Below 100 Star of the Month: Officer Michael Bernard
Officer Mike Bernard has been an officer since July of 2003. He has served with the Village of Lennon, MI and he is currently with the Richfield Township Police Department in Davison, MI. Michael has served as his department’s Taser Instructor, firearms instructor, and a PPCT Defensive Tactics instructor. Officer Bernard has been making an incredible impact on his department and area by spreading the mission of Below 100. We thank Michael for his dedication to this initiative and have taken note of the incredible impact one person can have on keeping officers alive.
How have you implemented the Below 100 philosophy in your area?
In August 2011, I was fortunate enough to attend a FLETC Office of State and Local Law Enforcement Training Symposium held in Traverse City, MI. Included in the training was the Below 100 initiative which had impacted me like nothing else. I felt I needed to do my part to make a difference in my fellow brothers’ and sisters’ lives to ensure we all do what is needed to make it home to our families and get our brothers and sisters home to theirs. I had to bring the Below 100 initiative to my area and made an effort by creating and mailing out numerous large magnet type posters (to display for all officers to see) to different agencies with them being addressed to the Chief of that agency or the Post Commander of the Michigan State Police. I had also created dozens of business card size Below 100 magnets to disperse to individual officers (making the magnet more personal) for placement wherever they would like. I felt the magnets were great however I needed to do more. I had one hundred decals of the Below 100 insignia made and placed one on each side window of our department cruisers. The remaining decals were given away to disperse at Below 100 training classes. I also placed the same decals on my personal truck along with one large Below 100 outline on the rear window of my truck knowing those officers who have been introduced to Below100, will know what the decals stand for. New ideas are coming and will be implemented as well.
What do you think is the most dangerous thing an officer does and what could be done to mitigate the danger?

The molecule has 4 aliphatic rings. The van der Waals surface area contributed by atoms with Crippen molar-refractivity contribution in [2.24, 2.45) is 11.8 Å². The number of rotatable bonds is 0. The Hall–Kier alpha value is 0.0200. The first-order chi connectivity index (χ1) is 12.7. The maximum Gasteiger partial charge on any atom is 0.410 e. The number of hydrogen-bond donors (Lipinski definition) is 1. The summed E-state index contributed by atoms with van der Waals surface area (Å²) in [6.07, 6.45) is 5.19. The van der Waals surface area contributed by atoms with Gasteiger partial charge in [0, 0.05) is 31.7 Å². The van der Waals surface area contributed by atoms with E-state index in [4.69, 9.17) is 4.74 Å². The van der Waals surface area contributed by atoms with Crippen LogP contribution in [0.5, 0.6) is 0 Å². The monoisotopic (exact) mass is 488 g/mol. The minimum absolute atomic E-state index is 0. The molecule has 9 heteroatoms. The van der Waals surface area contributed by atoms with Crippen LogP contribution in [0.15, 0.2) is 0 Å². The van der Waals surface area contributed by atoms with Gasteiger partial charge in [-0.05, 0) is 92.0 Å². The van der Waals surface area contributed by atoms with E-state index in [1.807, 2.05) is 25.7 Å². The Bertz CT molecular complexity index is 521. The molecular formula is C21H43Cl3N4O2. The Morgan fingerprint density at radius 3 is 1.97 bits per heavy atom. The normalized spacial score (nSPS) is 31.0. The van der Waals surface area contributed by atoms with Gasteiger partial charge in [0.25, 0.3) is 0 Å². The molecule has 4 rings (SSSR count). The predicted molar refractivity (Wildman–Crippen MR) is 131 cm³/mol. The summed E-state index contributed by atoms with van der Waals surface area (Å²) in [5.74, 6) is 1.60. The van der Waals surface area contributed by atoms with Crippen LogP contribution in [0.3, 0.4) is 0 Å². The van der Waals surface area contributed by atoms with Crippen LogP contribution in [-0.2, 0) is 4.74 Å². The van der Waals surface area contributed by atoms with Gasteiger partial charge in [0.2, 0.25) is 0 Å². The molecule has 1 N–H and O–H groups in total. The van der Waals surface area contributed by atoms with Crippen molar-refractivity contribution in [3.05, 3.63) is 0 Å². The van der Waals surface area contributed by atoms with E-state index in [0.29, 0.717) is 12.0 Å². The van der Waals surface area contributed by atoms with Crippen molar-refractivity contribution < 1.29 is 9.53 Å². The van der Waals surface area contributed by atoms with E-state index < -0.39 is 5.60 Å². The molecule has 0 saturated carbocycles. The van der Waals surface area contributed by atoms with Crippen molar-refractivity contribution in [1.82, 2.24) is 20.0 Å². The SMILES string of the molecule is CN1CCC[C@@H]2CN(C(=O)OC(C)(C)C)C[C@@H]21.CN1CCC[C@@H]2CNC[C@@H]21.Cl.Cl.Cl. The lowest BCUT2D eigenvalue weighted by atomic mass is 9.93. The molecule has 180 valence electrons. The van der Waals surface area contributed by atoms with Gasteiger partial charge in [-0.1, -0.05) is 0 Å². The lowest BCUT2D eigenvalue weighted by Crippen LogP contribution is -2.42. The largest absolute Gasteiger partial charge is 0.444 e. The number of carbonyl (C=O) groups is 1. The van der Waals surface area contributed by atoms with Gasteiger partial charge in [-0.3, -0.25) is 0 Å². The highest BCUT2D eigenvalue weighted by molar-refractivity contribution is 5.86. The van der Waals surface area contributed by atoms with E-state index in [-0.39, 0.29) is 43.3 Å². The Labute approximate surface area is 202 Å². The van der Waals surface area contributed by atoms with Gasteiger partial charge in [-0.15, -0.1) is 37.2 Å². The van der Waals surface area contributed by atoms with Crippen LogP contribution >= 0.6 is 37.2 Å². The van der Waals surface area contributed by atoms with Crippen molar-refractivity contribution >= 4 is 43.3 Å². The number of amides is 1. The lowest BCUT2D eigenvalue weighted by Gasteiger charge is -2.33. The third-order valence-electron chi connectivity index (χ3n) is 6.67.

Our roles as law enforcement officers regrettably cause us to “get in a rut.” Our daily duties of responding to the same call types, treating each traffic stop as a simple violation and even patrolling the neighborhoods as if nothing could happen, cause us to be unprepared in the event a traumatic incident takes place. Of course, we are all trained to respond in various ways we could respond to an incident which we are dispatched to and may have ample information at hand. When the time comes when we are faced with an instant of terror and we are treating that call or traffic stop as one of the rest, we are at a huge disadvantage and take our own lives into our own hands. If we anticipate an outcome of violence upon us and do not actually experience it, we still have an advantage by being prepared if that does occur. If that same incident does result in violence against us and we anticipated it, we are more prepared to respond in less time and have a higher probability of walking away from that incident.
What is your philosophy/policy on wearing seatbelts and vests?
Seatbelts and vests are thankfully required within our agency and to my knowledge/observations, are adhered to 100%. We enforce the law of seatbelts which was created in order to save lives. We as officers need to also enforce this law upon ourselves since the lives those seatbelts may be saving are ours. Our vests are detrimental to our safety. We owe it to our fellow brothers and sisters as well as our and their families to ensure the vests are being worn. We are our brother’s (and sister’s) keeper.
What does the Below 100 Mission mean to you?
Since the Below 100 mission has been introduced to me, it has become a way of life which I embrace. I also feel I owe it to the rest of my law enforcement family to introduce this mission to all. We would be doing each other a great disservice to one another if this mission were not presented to each and every officer. Although it is a regrettable fact there may be situations we absolutely cannot have any control over, there are on the other hand, many situations we do have the ability to take control of and have the upper hand in lowering the rate of deaths within our profession. Even one law enforcement officer’s death is unacceptable regardless of it being reasonable or not, however with all of us implementing the Below 100 mission and doing our part to ensure it is presented to each agency, we can reach this very obtainable goal. We all entered this profession to protect our communities and each other’s families. We owe it to those same people we protect and to our own and each other’s lives (by reminding each other of the 5 tenets for the Below 100 mission) in order to excel in our profession as well as make it home to our families.